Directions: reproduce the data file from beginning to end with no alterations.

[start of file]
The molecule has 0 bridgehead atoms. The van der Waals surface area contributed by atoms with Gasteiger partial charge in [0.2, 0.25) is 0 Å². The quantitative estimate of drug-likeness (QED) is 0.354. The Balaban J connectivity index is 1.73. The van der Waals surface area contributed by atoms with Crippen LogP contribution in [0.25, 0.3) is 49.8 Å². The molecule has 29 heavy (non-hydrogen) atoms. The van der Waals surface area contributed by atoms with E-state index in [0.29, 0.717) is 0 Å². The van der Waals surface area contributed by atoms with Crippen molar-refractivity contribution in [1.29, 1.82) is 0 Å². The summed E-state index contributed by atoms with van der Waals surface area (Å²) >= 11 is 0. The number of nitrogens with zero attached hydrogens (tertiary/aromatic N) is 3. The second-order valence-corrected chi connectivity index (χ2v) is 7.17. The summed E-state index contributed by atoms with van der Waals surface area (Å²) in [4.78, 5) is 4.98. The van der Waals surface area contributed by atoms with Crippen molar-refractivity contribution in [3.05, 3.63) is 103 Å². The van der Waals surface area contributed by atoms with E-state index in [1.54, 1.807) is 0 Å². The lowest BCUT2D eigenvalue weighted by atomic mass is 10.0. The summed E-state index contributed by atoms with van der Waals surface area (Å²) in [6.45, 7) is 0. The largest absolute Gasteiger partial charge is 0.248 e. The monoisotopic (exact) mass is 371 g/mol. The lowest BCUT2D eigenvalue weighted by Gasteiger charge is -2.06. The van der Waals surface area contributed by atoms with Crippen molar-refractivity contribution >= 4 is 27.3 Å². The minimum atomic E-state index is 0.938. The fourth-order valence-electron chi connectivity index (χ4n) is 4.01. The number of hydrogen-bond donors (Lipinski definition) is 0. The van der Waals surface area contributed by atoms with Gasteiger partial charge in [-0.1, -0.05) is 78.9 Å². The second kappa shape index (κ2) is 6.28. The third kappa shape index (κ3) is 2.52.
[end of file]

The molecule has 0 bridgehead atoms. The van der Waals surface area contributed by atoms with Gasteiger partial charge in [0.2, 0.25) is 0 Å². The quantitative estimate of drug-likeness (QED) is 0.354. The Balaban J connectivity index is 1.73. The van der Waals surface area contributed by atoms with Crippen LogP contribution in [0.25, 0.3) is 49.8 Å². The molecule has 29 heavy (non-hydrogen) atoms. The van der Waals surface area contributed by atoms with E-state index in [0.29, 0.717) is 0 Å². The van der Waals surface area contributed by atoms with Crippen molar-refractivity contribution in [1.29, 1.82) is 0 Å². The summed E-state index contributed by atoms with van der Waals surface area (Å²) >= 11 is 0. The number of nitrogens with zero attached hydrogens (tertiary/aromatic N) is 3. The second-order valence-corrected chi connectivity index (χ2v) is 7.17. The summed E-state index contributed by atoms with van der Waals surface area (Å²) in [4.78, 5) is 4.98. The van der Waals surface area contributed by atoms with Crippen molar-refractivity contribution in [3.05, 3.63) is 103 Å². The van der Waals surface area contributed by atoms with E-state index in [1.54, 1.807) is 0 Å². The lowest BCUT2D eigenvalue weighted by atomic mass is 10.0. The summed E-state index contributed by atoms with van der Waals surface area (Å²) in [6.45, 7) is 0. The largest absolute Gasteiger partial charge is 0.248 e. The monoisotopic (exact) mass is 371 g/mol. The lowest BCUT2D eigenvalue weighted by Gasteiger charge is -2.06. The van der Waals surface area contributed by atoms with Crippen molar-refractivity contribution >= 4 is 27.3 Å². The minimum atomic E-state index is 0.938. The fourth-order valence-electron chi connectivity index (χ4n) is 4.01. The number of hydrogen-bond donors (Lipinski definition) is 0. The van der Waals surface area contributed by atoms with Gasteiger partial charge in [-0.1, -0.05) is 78.9 Å². The second kappa shape index (κ2) is 6.28. The third kappa shape index (κ3) is 2.52.